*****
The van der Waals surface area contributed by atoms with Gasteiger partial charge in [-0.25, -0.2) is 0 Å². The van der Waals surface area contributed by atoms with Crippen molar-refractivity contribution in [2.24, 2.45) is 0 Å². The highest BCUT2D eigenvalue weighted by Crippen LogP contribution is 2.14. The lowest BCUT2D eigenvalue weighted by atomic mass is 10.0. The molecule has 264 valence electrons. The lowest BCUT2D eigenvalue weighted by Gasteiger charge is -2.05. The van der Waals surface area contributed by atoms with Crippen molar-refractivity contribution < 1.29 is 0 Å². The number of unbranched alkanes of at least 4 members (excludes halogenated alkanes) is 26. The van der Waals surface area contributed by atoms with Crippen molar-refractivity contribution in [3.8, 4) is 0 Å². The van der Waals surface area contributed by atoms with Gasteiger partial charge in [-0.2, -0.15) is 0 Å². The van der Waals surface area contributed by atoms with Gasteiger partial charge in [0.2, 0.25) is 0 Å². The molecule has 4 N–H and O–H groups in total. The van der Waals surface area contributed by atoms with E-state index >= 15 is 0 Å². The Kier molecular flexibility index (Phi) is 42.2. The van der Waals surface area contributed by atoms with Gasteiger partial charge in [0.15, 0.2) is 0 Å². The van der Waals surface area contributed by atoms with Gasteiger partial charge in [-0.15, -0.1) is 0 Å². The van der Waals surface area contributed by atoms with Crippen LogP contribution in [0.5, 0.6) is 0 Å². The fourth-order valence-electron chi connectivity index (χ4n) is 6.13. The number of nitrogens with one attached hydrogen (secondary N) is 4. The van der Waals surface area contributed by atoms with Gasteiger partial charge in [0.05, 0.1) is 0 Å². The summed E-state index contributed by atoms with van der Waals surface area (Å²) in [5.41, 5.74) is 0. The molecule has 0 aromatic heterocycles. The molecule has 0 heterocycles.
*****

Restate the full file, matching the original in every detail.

The van der Waals surface area contributed by atoms with Gasteiger partial charge in [-0.25, -0.2) is 0 Å². The van der Waals surface area contributed by atoms with Crippen molar-refractivity contribution in [2.24, 2.45) is 0 Å². The highest BCUT2D eigenvalue weighted by Crippen LogP contribution is 2.14. The lowest BCUT2D eigenvalue weighted by atomic mass is 10.0. The molecule has 264 valence electrons. The lowest BCUT2D eigenvalue weighted by Gasteiger charge is -2.05. The van der Waals surface area contributed by atoms with Crippen molar-refractivity contribution < 1.29 is 0 Å². The number of unbranched alkanes of at least 4 members (excludes halogenated alkanes) is 26. The van der Waals surface area contributed by atoms with Crippen molar-refractivity contribution in [3.8, 4) is 0 Å². The van der Waals surface area contributed by atoms with Gasteiger partial charge in [-0.2, -0.15) is 0 Å². The van der Waals surface area contributed by atoms with Gasteiger partial charge in [0.2, 0.25) is 0 Å². The molecule has 4 N–H and O–H groups in total. The van der Waals surface area contributed by atoms with E-state index >= 15 is 0 Å². The Kier molecular flexibility index (Phi) is 42.2. The van der Waals surface area contributed by atoms with Gasteiger partial charge in [0.15, 0.2) is 0 Å². The van der Waals surface area contributed by atoms with Gasteiger partial charge in [-0.15, -0.1) is 0 Å². The van der Waals surface area contributed by atoms with Crippen LogP contribution in [0.5, 0.6) is 0 Å². The fourth-order valence-electron chi connectivity index (χ4n) is 6.13. The number of nitrogens with one attached hydrogen (secondary N) is 4. The van der Waals surface area contributed by atoms with Gasteiger partial charge in [0.05, 0.1) is 0 Å². The summed E-state index contributed by atoms with van der Waals surface area (Å²) in [5.41, 5.74) is 0. The molecule has 0 aromatic heterocycles. The molecule has 0 heterocycles.